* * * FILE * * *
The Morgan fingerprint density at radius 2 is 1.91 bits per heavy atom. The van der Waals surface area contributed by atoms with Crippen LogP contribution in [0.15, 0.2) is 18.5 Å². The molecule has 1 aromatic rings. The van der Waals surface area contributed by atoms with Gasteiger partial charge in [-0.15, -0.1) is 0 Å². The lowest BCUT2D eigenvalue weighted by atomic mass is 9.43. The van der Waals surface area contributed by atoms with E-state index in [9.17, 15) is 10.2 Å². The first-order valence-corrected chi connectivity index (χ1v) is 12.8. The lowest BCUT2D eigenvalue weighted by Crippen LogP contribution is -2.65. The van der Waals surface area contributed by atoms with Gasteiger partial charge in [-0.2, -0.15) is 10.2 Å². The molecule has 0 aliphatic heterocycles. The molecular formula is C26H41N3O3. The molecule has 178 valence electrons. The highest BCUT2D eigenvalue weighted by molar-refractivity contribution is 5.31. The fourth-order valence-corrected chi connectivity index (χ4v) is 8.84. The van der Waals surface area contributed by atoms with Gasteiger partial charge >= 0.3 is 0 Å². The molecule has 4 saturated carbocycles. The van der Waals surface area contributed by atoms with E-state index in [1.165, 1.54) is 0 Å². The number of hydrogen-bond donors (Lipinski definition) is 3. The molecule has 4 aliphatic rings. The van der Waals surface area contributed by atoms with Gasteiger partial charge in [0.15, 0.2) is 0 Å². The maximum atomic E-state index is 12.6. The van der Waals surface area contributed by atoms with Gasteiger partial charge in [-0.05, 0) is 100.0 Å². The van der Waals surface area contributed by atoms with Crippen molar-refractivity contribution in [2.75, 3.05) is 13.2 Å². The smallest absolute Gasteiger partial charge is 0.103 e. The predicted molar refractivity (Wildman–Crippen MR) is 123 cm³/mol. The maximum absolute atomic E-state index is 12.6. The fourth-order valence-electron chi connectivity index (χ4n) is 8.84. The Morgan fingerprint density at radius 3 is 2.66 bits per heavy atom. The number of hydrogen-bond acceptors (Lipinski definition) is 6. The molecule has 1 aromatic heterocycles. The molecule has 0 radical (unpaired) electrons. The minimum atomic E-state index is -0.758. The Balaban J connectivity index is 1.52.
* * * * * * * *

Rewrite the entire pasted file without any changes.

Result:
The Morgan fingerprint density at radius 2 is 1.91 bits per heavy atom. The van der Waals surface area contributed by atoms with Crippen LogP contribution in [0.15, 0.2) is 18.5 Å². The molecule has 1 aromatic rings. The van der Waals surface area contributed by atoms with Gasteiger partial charge in [-0.15, -0.1) is 0 Å². The lowest BCUT2D eigenvalue weighted by atomic mass is 9.43. The van der Waals surface area contributed by atoms with E-state index in [9.17, 15) is 10.2 Å². The first-order valence-corrected chi connectivity index (χ1v) is 12.8. The lowest BCUT2D eigenvalue weighted by Crippen LogP contribution is -2.65. The van der Waals surface area contributed by atoms with Gasteiger partial charge in [-0.2, -0.15) is 10.2 Å². The molecule has 0 aliphatic heterocycles. The molecular formula is C26H41N3O3. The molecule has 178 valence electrons. The highest BCUT2D eigenvalue weighted by molar-refractivity contribution is 5.31. The fourth-order valence-corrected chi connectivity index (χ4v) is 8.84. The van der Waals surface area contributed by atoms with Gasteiger partial charge >= 0.3 is 0 Å². The molecule has 4 saturated carbocycles. The van der Waals surface area contributed by atoms with E-state index in [1.165, 1.54) is 0 Å². The number of hydrogen-bond donors (Lipinski definition) is 3. The molecule has 4 aliphatic rings. The van der Waals surface area contributed by atoms with Gasteiger partial charge in [0.15, 0.2) is 0 Å². The maximum atomic E-state index is 12.6. The van der Waals surface area contributed by atoms with Gasteiger partial charge in [-0.05, 0) is 100.0 Å². The van der Waals surface area contributed by atoms with Crippen molar-refractivity contribution in [2.75, 3.05) is 13.2 Å². The smallest absolute Gasteiger partial charge is 0.103 e. The predicted molar refractivity (Wildman–Crippen MR) is 123 cm³/mol. The maximum absolute atomic E-state index is 12.6. The fourth-order valence-electron chi connectivity index (χ4n) is 8.84. The Morgan fingerprint density at radius 3 is 2.66 bits per heavy atom. The number of hydrogen-bond acceptors (Lipinski definition) is 6. The molecule has 1 aromatic heterocycles. The molecule has 0 radical (unpaired) electrons. The minimum atomic E-state index is -0.758. The Balaban J connectivity index is 1.52.